Canada falling behind in western Arctic

An oil tanker in the Beaufort Sea. (iStock)
An oil tanker in the Beaufort Sea. (iStock)
 Sometimes it seems like not a week goes by without headlines trumpeting business opportunities in the North.

But here in Canada, are we missing out on the potential in our western Arctic region?

A new report thinks we are.

“There’s a long way to go both in relation to our potential and in relation to developments we see on the other side of the Arctic ocean in Russia and Scandanavia,” says John Higginbotham, an author of the report and a senior fellow at the Centre for International Governance Innovation, an independent Canadian think-tank.

But  a few policy adjustments could make the difference, he says.

John Higginbotham, senior fellow at the Centre for International Governance Innovation, an independent Canadian think-tank, and at Carleton University. (Courtesy John Higginbotham)
John Higginbotham, senior fellow at the Centre for International Governance Innovation, an independent Canadian think-tank, and at Carleton University. (Courtesy John Higginbotham)
Rich, untapped potential

The report points out that the historic voyage of the Nordic Orion through the Northwest Passage in September 2013 proved the commercial shipping possibilities through the Arctic waters of North America. And how well Canada’s Northwest Territories (NWT) is positioned to take advantage of new business opportunities.

“The NWT is arguably the most promising economic region in the Canadian Arctic in terms of public and private potential, scale of resources, variety of transport routes, well-functioning territorial close cooperation with neighbours government,” it says.

But lack of infrastructure and marine  corridor investment continue to inhibit development.

“At the moment we’re far behind where we should be in respect of charting of the Arctic ocean, search-and-rescue, aids to navigation and other areas,”  Higginbotham said.

But while Higginbotham praises recent government initiatives like devolution in the Northwest Territories and the commitment to a new Arctic research centre, he say’s they fallen behind on other files including developing icebreakers and  Arctic patrol vessels.

“I hope after this recent austerity, all political parties will unite around an agenda of more active planning and cooperation with other partners in the Arctic.”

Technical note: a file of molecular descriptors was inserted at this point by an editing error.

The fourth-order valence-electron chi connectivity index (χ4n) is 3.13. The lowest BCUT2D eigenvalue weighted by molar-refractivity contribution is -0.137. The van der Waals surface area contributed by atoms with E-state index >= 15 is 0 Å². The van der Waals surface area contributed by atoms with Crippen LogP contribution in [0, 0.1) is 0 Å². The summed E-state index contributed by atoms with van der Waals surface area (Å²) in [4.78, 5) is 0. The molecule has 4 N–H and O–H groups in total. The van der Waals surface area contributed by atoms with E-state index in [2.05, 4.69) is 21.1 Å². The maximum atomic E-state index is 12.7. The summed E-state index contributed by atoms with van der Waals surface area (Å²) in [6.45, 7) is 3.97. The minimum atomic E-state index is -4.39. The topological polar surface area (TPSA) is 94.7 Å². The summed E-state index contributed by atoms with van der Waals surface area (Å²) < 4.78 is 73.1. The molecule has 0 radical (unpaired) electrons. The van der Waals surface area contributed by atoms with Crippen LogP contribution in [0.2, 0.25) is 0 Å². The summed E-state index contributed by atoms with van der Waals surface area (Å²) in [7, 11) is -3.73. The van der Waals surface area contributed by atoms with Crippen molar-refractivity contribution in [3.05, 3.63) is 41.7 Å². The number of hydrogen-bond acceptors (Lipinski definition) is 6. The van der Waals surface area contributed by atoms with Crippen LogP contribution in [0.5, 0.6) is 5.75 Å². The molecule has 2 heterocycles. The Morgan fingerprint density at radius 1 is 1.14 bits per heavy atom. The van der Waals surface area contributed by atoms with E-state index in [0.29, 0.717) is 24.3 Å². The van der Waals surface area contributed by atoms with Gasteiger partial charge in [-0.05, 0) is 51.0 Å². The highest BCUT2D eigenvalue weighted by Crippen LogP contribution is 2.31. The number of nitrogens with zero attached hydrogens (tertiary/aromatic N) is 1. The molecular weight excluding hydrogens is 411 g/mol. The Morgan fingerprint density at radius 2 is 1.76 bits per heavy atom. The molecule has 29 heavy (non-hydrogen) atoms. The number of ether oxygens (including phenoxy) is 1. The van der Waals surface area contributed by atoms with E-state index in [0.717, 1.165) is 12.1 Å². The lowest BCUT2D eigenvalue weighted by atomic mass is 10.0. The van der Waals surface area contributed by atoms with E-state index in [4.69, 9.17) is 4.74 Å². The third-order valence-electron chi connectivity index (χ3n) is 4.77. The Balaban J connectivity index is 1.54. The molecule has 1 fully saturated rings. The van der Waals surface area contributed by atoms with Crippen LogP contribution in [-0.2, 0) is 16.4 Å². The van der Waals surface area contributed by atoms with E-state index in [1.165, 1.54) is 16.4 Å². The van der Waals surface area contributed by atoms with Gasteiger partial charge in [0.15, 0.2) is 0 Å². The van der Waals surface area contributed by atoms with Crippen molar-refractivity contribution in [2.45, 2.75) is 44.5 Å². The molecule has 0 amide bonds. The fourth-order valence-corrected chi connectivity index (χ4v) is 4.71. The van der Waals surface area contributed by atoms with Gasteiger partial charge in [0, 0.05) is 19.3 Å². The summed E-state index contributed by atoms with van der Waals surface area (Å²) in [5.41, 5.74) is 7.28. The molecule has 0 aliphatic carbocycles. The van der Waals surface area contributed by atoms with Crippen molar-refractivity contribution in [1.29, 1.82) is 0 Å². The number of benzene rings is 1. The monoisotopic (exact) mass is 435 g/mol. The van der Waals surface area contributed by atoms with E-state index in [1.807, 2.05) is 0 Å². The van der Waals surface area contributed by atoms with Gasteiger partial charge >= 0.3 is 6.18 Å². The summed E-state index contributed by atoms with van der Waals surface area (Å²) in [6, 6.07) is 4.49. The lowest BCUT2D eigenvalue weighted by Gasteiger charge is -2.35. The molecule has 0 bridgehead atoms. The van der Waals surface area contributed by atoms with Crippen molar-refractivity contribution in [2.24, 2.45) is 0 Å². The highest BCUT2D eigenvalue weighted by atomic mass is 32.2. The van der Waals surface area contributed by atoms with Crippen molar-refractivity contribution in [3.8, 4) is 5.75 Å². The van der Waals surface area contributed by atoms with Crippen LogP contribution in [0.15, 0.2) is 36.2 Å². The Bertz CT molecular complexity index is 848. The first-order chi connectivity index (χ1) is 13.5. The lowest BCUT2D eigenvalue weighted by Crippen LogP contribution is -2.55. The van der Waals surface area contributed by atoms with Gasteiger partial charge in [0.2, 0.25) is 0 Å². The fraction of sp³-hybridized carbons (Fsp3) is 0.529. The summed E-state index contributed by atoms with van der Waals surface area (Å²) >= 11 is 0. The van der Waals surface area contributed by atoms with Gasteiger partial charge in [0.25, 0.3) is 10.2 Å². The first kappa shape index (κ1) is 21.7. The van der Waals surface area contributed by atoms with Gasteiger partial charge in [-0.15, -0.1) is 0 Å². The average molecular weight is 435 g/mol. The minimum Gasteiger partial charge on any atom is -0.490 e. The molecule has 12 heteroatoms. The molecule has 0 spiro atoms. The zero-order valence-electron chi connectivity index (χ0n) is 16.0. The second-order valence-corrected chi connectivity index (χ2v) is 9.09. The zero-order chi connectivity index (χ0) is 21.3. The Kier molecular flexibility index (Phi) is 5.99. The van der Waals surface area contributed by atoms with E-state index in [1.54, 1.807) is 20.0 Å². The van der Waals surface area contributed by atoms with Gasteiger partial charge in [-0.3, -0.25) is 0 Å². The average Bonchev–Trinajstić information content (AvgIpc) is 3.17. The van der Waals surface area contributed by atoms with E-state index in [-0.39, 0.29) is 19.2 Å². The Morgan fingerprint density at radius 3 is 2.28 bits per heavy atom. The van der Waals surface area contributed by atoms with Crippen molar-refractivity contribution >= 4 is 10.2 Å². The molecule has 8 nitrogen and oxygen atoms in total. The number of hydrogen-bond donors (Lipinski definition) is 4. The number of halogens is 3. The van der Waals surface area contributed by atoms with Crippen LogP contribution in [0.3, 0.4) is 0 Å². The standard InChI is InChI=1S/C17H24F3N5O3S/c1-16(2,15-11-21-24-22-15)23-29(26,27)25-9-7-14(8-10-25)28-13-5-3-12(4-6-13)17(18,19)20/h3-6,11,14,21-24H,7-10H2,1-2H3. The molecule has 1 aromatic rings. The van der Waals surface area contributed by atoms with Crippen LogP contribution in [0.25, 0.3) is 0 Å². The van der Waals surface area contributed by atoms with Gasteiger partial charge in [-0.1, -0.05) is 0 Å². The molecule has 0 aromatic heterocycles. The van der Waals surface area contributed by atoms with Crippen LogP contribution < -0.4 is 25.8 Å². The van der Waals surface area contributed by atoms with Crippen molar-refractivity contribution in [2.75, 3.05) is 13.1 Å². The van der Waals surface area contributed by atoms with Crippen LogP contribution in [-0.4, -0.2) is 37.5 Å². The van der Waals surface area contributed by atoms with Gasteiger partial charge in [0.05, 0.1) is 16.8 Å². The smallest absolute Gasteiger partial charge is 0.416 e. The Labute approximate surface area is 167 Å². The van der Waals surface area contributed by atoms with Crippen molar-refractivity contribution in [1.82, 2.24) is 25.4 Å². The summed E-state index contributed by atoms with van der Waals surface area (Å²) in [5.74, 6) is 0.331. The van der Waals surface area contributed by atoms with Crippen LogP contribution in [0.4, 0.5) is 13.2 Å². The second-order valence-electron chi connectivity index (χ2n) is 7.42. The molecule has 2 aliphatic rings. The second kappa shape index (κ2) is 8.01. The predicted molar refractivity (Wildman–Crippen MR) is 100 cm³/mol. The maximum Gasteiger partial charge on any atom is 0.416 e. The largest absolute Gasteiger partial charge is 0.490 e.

To find out more, Eye on the Arctic’s Eilís Quinn reached John Higginbotham in Ottawa:

Related stories from around the Arctic:

Canada: Arctic Council to take on business focus under Canada, The Canadian Press

Finland: The need for business cooperation in the Arctic, Eye on the Arctic

Greenland: Analysis: Implications of Greenland’s decision to allow uranium mining, Blog by Mia Bennett

Norway:  Sustainable future for Arctic people?, from Deutsche Welle’s Iceblogger

Russia: Russia’s economic dip could pose risk for Finland says minister, Yle News

Sweden: Hundreds demonstrate against mining in Arctic Sweden, Radio Sweden

Eilís Quinn, Eye on the Arctic

Eilís Quinn is an award-winning journalist and manages Radio Canada International’s Eye on the Arctic news cooperation project. Eilís has reported from the Arctic regions of all eight circumpolar countries and has produced numerous documentary and multimedia series about climate change and the issues facing Indigenous peoples in the North.

Her investigative report "Death in the Arctic: A community grieves, a father fights for change," about the murder of Robert Adams, a 19-year-old Inuk man from Arctic Quebec, received the silver medal for “Best Investigative Article or Series” at the 2019 Canadian Online Publishing Awards. The project also received an honourable mention for excellence in reporting on trauma at the 2019 Dart Awards in New York City.

Her report “The Arctic Railway: Building a future or destroying a culture?” on the impact a multi-billion euro infrastructure project would have on Indigenous communities in Arctic Europe was a finalist at the 2019 Canadian Association of Journalists award in the online investigative category.

Her multimedia project on the health challenges in the Canadian Arctic, "Bridging the Divide," was a finalist at the 2012 Webby Awards.

Her work on climate change in the Arctic has also been featured on the TV science program Découverte, as well as Le Téléjournal, the French-Language CBC’s flagship news cast.

Eilís has worked for media organizations in Canada and the United States and as a TV host for the Discovery/BBC Worldwide series "Best in China."

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